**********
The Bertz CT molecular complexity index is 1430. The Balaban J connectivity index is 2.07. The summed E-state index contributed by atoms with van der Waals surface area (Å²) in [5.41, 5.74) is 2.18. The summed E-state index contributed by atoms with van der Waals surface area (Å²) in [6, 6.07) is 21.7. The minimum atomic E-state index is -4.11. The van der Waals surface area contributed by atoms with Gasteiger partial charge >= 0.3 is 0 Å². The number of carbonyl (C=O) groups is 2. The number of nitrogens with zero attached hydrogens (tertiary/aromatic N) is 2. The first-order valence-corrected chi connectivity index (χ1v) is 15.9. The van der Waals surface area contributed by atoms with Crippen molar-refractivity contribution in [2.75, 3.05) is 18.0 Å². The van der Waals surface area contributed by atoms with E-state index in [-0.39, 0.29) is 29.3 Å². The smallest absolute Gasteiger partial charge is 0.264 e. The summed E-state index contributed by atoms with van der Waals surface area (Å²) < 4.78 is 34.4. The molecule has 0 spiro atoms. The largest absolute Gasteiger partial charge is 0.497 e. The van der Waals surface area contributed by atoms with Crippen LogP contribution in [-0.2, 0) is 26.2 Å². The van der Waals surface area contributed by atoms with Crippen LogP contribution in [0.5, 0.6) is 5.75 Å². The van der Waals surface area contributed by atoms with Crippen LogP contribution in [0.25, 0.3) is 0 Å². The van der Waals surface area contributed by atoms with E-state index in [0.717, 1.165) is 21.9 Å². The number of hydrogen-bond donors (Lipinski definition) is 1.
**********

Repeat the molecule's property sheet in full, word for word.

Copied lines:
The Bertz CT molecular complexity index is 1430. The Balaban J connectivity index is 2.07. The summed E-state index contributed by atoms with van der Waals surface area (Å²) in [5.41, 5.74) is 2.18. The summed E-state index contributed by atoms with van der Waals surface area (Å²) in [6, 6.07) is 21.7. The minimum atomic E-state index is -4.11. The van der Waals surface area contributed by atoms with Gasteiger partial charge >= 0.3 is 0 Å². The number of carbonyl (C=O) groups is 2. The number of nitrogens with zero attached hydrogens (tertiary/aromatic N) is 2. The first-order valence-corrected chi connectivity index (χ1v) is 15.9. The van der Waals surface area contributed by atoms with Crippen molar-refractivity contribution in [2.75, 3.05) is 18.0 Å². The van der Waals surface area contributed by atoms with E-state index in [-0.39, 0.29) is 29.3 Å². The smallest absolute Gasteiger partial charge is 0.264 e. The summed E-state index contributed by atoms with van der Waals surface area (Å²) < 4.78 is 34.4. The molecule has 0 spiro atoms. The largest absolute Gasteiger partial charge is 0.497 e. The van der Waals surface area contributed by atoms with Crippen LogP contribution in [-0.2, 0) is 26.2 Å². The van der Waals surface area contributed by atoms with Crippen LogP contribution in [0.5, 0.6) is 5.75 Å². The van der Waals surface area contributed by atoms with Crippen LogP contribution in [0.25, 0.3) is 0 Å². The van der Waals surface area contributed by atoms with E-state index in [0.717, 1.165) is 21.9 Å². The number of hydrogen-bond donors (Lipinski definition) is 1.